In The Guardian today, there’s an article that lists “20 big questions in science.” If you want to be famous (at least in some circles), answer one of the questions. Of course, there are some ‘answers’ to the questions already. Or maybe it’d be more accurate to say that there are some hypotheses or that there is some ‘general knowledge’ in the domain of the question. However, there don’t seem to be any definitive answers, yet.
Here are the questions with a few thoughts after some of them:
1. What is the universe made of?
2. How did life begin?
3. Are we alone in the universe?
If pressed to give an answer on number three, I’d probably say something to the effect of: given how big the universe is, mathematically speaking, isn’t it more likely that there is other life out there somewhere than isn’t?
4. What makes us human?
5. What is consciousness?
On number five, I remember reading a very intriguing article in The Atlantic this past winter that explored the question: what does it mean to be conscious? It approached this question in the context of anesthesia. If this question interests you, this is one way to delve into the topic.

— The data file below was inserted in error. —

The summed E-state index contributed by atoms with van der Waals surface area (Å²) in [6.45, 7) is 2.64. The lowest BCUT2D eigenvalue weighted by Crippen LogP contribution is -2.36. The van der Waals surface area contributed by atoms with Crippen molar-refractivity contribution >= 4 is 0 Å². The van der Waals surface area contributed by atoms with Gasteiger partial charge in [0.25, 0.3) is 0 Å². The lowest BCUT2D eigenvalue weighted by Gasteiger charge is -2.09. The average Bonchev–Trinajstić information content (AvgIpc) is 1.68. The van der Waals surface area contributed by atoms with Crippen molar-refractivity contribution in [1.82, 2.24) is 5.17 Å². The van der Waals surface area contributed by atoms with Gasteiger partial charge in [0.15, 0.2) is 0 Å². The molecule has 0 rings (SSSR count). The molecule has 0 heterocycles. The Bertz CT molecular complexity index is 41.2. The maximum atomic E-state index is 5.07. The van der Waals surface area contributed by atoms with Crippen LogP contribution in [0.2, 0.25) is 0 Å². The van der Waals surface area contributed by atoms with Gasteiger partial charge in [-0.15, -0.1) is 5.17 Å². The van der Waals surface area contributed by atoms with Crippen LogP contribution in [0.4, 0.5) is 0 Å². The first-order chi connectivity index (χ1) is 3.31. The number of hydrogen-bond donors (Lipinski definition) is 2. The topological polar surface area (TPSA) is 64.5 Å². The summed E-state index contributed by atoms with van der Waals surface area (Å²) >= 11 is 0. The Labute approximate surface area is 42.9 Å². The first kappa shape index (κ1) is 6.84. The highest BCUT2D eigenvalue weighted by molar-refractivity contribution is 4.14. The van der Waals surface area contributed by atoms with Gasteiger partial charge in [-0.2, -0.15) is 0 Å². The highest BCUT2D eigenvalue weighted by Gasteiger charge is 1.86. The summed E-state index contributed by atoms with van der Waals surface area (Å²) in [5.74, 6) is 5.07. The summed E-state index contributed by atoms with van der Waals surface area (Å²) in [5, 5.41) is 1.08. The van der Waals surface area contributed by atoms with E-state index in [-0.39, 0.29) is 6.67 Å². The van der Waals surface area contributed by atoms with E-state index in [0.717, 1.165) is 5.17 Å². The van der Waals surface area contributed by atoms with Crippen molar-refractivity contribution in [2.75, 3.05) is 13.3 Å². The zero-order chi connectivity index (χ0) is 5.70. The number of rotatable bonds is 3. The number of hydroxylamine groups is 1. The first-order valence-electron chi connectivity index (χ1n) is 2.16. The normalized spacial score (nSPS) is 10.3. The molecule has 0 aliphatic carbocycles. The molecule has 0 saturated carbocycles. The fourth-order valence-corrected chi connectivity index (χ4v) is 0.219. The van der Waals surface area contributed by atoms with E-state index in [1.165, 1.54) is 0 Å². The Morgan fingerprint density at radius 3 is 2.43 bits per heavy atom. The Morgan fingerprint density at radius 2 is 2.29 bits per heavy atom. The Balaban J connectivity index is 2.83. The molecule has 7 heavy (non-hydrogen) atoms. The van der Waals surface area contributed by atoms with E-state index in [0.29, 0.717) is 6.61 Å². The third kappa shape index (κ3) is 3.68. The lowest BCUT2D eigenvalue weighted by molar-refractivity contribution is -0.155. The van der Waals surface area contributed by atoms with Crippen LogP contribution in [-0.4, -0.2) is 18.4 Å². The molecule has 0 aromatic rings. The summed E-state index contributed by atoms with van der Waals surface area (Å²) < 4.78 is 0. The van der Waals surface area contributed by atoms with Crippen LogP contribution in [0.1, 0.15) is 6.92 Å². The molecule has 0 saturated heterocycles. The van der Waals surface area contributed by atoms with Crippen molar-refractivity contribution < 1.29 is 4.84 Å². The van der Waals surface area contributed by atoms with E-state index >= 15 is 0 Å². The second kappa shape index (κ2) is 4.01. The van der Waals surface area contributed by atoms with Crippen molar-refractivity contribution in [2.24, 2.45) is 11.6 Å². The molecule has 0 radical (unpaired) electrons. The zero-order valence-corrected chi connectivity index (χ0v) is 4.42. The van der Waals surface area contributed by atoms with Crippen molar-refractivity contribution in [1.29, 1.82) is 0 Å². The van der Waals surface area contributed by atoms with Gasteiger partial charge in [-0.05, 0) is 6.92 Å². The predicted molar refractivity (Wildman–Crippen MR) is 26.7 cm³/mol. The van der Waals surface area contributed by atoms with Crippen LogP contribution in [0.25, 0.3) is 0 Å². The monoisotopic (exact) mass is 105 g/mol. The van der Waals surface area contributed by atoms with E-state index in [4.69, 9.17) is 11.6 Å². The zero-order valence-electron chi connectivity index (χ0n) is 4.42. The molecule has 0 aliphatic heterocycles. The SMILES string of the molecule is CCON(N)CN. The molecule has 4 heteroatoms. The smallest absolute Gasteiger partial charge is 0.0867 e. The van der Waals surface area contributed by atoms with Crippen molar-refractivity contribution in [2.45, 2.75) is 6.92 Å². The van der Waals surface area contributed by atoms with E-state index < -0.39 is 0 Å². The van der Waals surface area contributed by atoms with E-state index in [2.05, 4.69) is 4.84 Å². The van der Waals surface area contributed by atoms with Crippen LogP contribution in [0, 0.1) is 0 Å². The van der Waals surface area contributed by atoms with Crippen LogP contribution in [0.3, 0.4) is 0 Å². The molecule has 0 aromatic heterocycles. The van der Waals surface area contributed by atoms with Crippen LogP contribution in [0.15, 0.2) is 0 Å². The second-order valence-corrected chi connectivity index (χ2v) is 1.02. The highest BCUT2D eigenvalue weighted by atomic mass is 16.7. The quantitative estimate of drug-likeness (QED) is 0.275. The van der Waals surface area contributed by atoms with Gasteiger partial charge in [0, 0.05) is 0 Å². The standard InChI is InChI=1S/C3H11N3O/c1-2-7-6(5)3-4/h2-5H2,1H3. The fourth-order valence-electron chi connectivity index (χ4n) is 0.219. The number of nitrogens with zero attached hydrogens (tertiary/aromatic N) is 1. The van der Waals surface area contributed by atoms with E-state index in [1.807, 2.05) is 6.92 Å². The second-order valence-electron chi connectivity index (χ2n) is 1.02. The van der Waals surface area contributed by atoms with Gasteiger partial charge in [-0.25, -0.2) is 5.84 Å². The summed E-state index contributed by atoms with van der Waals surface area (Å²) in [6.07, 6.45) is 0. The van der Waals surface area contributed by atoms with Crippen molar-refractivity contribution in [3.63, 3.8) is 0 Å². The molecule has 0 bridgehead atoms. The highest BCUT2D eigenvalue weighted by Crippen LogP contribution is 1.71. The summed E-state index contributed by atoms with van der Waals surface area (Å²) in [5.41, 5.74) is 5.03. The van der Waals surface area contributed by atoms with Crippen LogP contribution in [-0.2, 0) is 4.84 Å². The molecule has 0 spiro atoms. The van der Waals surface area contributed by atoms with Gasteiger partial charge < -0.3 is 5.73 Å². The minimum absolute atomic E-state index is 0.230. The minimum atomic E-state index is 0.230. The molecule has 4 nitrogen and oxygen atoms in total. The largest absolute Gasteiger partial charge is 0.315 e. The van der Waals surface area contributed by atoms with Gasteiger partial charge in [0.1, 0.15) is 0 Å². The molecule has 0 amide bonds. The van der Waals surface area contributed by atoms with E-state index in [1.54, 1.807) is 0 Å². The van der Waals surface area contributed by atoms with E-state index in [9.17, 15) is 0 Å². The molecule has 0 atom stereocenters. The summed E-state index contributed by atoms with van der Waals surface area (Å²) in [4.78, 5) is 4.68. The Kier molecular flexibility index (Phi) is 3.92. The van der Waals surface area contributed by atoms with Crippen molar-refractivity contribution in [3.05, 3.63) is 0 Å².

6. Why do we dream?
While there are many theories on why we dream, one of my favorite ways for interpreting dreams is through Jeremy Taylor’s method. This method also outside the context of dreaming.
7. Why is there stuff?
8. Are there other universes?
9. Where do we put all the carbon?
10. How do we get more energy from the sun?
Number ten, while also making you famous, would likely also make you extremely wealthy unless you went the route of Jonas Salk and polio.
11. What’s so weird about prime numbers?
12. How do we beat bacteria?
13. Can computers keep getting faster?
14. Will we ever cure cancer?
15. When can I have a robot butler?
16. What’s at the bottom of the ocean?
On number sixteen: when you realize that 95% of the ocean is unexplored, it sort of gets you curious about what might be down there. More than that, 99% of the Earth is water. There’s a lot we don’t know about the planet we inhabit.
17. What’s at the bottom of a black hole?
18. Can we live for ever?
19. How do we solve the population problem?
20. Is time travel possible?
On number twenty: if this turns out to be true, that would make for some interesting ethical and moral dilemmas.